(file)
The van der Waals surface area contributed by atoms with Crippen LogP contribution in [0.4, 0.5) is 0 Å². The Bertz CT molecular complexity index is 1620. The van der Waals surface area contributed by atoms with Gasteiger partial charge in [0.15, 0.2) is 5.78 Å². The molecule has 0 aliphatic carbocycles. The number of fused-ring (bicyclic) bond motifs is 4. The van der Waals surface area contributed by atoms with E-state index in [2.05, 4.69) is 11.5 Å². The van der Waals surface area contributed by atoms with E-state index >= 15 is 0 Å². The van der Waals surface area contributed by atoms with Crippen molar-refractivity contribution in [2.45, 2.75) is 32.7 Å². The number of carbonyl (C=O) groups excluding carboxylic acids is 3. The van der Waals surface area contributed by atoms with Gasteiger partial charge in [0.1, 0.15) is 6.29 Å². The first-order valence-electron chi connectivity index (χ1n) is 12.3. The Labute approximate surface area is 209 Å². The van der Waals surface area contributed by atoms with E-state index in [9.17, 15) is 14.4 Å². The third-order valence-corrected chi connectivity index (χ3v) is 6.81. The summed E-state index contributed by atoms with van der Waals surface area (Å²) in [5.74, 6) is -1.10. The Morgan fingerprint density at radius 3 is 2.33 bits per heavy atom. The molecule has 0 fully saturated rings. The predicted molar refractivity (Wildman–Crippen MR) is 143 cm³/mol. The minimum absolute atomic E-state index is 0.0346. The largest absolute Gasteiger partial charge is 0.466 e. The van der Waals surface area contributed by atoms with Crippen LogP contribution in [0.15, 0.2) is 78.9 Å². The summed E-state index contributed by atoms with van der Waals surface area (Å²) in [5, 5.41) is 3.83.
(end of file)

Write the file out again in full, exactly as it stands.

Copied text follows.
The van der Waals surface area contributed by atoms with Crippen LogP contribution in [0.4, 0.5) is 0 Å². The Bertz CT molecular complexity index is 1620. The van der Waals surface area contributed by atoms with Gasteiger partial charge in [0.15, 0.2) is 5.78 Å². The molecule has 0 aliphatic carbocycles. The number of fused-ring (bicyclic) bond motifs is 4. The van der Waals surface area contributed by atoms with E-state index in [2.05, 4.69) is 11.5 Å². The van der Waals surface area contributed by atoms with E-state index >= 15 is 0 Å². The van der Waals surface area contributed by atoms with Crippen molar-refractivity contribution in [2.45, 2.75) is 32.7 Å². The number of carbonyl (C=O) groups excluding carboxylic acids is 3. The van der Waals surface area contributed by atoms with Gasteiger partial charge in [0.1, 0.15) is 6.29 Å². The first-order valence-electron chi connectivity index (χ1n) is 12.3. The Labute approximate surface area is 209 Å². The van der Waals surface area contributed by atoms with E-state index in [9.17, 15) is 14.4 Å². The third-order valence-corrected chi connectivity index (χ3v) is 6.81. The summed E-state index contributed by atoms with van der Waals surface area (Å²) in [5.74, 6) is -1.10. The Morgan fingerprint density at radius 3 is 2.33 bits per heavy atom. The molecule has 0 fully saturated rings. The predicted molar refractivity (Wildman–Crippen MR) is 143 cm³/mol. The minimum absolute atomic E-state index is 0.0346. The largest absolute Gasteiger partial charge is 0.466 e. The van der Waals surface area contributed by atoms with Crippen LogP contribution in [0.15, 0.2) is 78.9 Å². The summed E-state index contributed by atoms with van der Waals surface area (Å²) in [5, 5.41) is 3.83.